How to Use the Seated Trunk-Rotation Fitness Test
Compensations from a lack of spine and hip-rotation flexibility can also create stress in other body areas that aren’t designed to rotate. If left uncorrected, this physical limitation will eventually spell disaster by causing an injury.
1Sit forward in a chair.
Make sure that your spine isn’t resting against the back of the chair.
2Place a golf club across the front of your chest and shoulders (at the collarbone level).
Hold the club securely by crossing both hands in front of you.
3Turn your upper torso as far as comfortably possible to the right.
Sit as tall as possible in the chair, with your feet flat on the floor, both knees pointing straight ahead.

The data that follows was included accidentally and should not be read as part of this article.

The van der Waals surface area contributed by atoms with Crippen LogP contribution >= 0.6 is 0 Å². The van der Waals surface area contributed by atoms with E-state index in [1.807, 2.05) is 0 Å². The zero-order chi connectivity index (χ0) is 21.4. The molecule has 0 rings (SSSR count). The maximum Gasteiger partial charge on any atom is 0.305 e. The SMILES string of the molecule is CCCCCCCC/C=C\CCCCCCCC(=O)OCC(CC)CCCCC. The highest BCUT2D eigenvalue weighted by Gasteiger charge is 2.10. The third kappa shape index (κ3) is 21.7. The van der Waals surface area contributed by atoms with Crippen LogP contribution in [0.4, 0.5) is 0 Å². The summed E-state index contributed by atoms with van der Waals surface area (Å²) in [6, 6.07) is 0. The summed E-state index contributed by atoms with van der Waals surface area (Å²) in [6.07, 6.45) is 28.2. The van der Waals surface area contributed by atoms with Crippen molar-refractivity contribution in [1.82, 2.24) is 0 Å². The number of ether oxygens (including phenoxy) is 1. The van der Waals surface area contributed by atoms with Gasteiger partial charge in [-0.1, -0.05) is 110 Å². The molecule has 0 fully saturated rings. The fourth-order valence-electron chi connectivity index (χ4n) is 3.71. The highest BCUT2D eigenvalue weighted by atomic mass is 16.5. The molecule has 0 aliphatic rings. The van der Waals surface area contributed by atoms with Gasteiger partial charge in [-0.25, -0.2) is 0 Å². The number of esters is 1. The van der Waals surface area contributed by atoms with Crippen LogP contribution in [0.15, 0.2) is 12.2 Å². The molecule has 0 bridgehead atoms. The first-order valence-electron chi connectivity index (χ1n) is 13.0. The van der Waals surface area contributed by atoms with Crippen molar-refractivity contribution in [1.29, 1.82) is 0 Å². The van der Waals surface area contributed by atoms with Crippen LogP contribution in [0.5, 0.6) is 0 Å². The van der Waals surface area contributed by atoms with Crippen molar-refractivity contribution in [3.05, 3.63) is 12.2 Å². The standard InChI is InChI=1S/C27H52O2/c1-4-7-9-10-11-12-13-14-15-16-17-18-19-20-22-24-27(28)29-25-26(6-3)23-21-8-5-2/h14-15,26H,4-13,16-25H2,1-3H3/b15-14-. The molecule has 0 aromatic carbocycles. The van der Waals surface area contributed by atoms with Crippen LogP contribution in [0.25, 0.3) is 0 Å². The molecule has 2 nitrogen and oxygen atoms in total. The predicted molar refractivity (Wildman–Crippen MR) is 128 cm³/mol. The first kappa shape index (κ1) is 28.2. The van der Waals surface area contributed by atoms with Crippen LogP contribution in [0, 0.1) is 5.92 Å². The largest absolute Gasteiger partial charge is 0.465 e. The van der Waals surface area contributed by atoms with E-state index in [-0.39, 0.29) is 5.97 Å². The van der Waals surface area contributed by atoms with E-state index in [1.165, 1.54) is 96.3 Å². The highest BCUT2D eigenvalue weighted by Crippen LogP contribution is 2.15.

4When you’ve turned completely, look over your right shoulder and see where the end of the club is pointing behind you.
Mentally mark the spot on the wall and estimate the number of degrees of rotation that you’ve turned to the right.
5Slowly return to the neutral starting position and then repeat the trunk-rotation test to the left.
Repeat this test in both directions three to five times to get a good estimate of the amount of trunk rotation in each direction and which direction you can rotate farther and/or easier.